"The smaller the head and the more head weight is positioned close to the center of the head, the lower the MOI of the head will be around its vertical CG axis, and the more distance will be lost when the ball is hit off center."

We can sum that up this way:

  • Higher MOI equals more resistance to the object being rotated around an axis;
  • lower MOI equals less resistance to the object rotating around an axis.

Or, in plainer English:

  • Higher MOI equals more forgiveness on off-center strikes;
  • lower MOI equals less forgiveness on off-center strikes.

The Other MOIs In Golf Clubs

As mentioned earlier, there are more measurable moments of inertia on a golf club than just the one we are most familiar with (the one cited in ads and articles).

What follows was written for us by Wishon to explain those other MOIs in golf clubs:

There are several different moments of inertia that are factors in the performance of a golf club. Remember, MOI has to first be defined by identifying what axis the object is rotating around. There is an MOI for the whole golf club which, when swung, is "rotated" around the golfer during the swing.

There are also three different MOIs that can be measured for the clubhead itself. Two of these MOIs are important in the design of any clubhead.

First, when you hit a shot off the center of the face, even though the head is secured to a shaft, the head will try to rotate around the vertical axis going through the clubhead's center of gravity. This is the MOI golfers hear about and are most likely to know about. Second, and at the same time, when the golfer swings the club on the downswing, the clubhead is rotating around the axis through the center of the shaft.

  • MOI of the clubhead around the shaft: The second example refers to the MOI of the clubhead about the shaft axis. Little is spoken about this MOI in equipment marketing, but it is an important head design factor that can affect the accuracy of the shot, not the distance. The bigger the head or the more weight that is placed far out on the toe of the clubhead, the higher the MOI of the head will be about the shaft's axis. The smaller the head or the more weight that is positioned in the heel area of the head, the lower the MOI of the head will be about the shaft's axis. The higher the clubhead MOI around the shaft, the more tendency there is for a golfer to leave the face open at impact. The lower the clubhead MOI around the shaft, the more tendency there is for a golfer to rotate the face more closed at impact.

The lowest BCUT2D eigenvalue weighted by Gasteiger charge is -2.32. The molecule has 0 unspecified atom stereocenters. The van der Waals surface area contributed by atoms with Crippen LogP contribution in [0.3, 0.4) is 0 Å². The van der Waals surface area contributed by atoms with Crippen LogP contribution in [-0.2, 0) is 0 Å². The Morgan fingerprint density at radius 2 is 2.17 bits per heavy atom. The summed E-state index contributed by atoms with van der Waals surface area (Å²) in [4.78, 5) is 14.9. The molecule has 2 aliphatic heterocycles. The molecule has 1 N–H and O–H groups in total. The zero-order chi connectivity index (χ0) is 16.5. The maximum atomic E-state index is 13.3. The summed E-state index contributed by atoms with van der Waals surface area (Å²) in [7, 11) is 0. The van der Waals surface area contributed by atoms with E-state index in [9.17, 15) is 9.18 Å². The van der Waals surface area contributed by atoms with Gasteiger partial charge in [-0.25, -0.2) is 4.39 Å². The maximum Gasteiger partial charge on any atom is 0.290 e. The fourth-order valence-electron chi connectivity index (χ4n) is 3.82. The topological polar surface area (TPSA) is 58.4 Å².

• MOI of the whole club around the golfer: As stated earlier, the whole golf club also has an MOI. The longer the club, the heavier the head, the heavier the total weight of the head, shaft and grip added together, the higher the MOI will be for the whole club. Conversely, the shorter the club, the lighter the head, the lower the weight of the head, shaft and grip, then the lower the MOI will be for the club.

The MOI of the club is important to matching the swing feel of all the clubs in the bag. Clubfitting theory states that if all clubs in a set are made to have the same, identical MOI, the golfer will be more consistent because each club will require the same effort to swing.

The current method for matching clubs in swing feel is called swingweight matching. Swingweight is an expression of the ratio of the weight in the grip end of the club to the weight in the rest of the club on down to the clubhead. Swingweight-matched golf clubs are not matched for MOI, but come relatively close to MOI matching. MOI matching of clubs is a swing matching system currently offered only by more advanced custom clubmakers.